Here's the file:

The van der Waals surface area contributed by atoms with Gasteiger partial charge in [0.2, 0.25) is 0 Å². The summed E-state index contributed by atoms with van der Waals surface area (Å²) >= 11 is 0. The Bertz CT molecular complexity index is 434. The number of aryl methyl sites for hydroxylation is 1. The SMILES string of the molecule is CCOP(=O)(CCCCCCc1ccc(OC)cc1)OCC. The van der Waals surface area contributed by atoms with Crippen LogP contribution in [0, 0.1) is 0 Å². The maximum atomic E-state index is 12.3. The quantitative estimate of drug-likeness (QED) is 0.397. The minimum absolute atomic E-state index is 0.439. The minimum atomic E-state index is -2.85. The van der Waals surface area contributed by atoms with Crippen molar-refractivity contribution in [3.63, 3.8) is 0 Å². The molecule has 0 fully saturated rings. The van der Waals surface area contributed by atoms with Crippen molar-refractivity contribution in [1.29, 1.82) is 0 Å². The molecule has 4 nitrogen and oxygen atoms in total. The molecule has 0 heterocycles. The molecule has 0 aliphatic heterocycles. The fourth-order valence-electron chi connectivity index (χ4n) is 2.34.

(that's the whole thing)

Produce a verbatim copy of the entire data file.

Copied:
The van der Waals surface area contributed by atoms with Gasteiger partial charge in [0.2, 0.25) is 0 Å². The summed E-state index contributed by atoms with van der Waals surface area (Å²) >= 11 is 0. The Bertz CT molecular complexity index is 434. The number of aryl methyl sites for hydroxylation is 1. The SMILES string of the molecule is CCOP(=O)(CCCCCCc1ccc(OC)cc1)OCC. The van der Waals surface area contributed by atoms with Crippen LogP contribution in [0, 0.1) is 0 Å². The maximum atomic E-state index is 12.3. The quantitative estimate of drug-likeness (QED) is 0.397. The minimum absolute atomic E-state index is 0.439. The minimum atomic E-state index is -2.85. The van der Waals surface area contributed by atoms with Crippen molar-refractivity contribution in [3.63, 3.8) is 0 Å². The molecule has 0 fully saturated rings. The van der Waals surface area contributed by atoms with Crippen molar-refractivity contribution in [1.29, 1.82) is 0 Å². The molecule has 4 nitrogen and oxygen atoms in total. The molecule has 0 heterocycles. The molecule has 0 aliphatic heterocycles. The fourth-order valence-electron chi connectivity index (χ4n) is 2.34.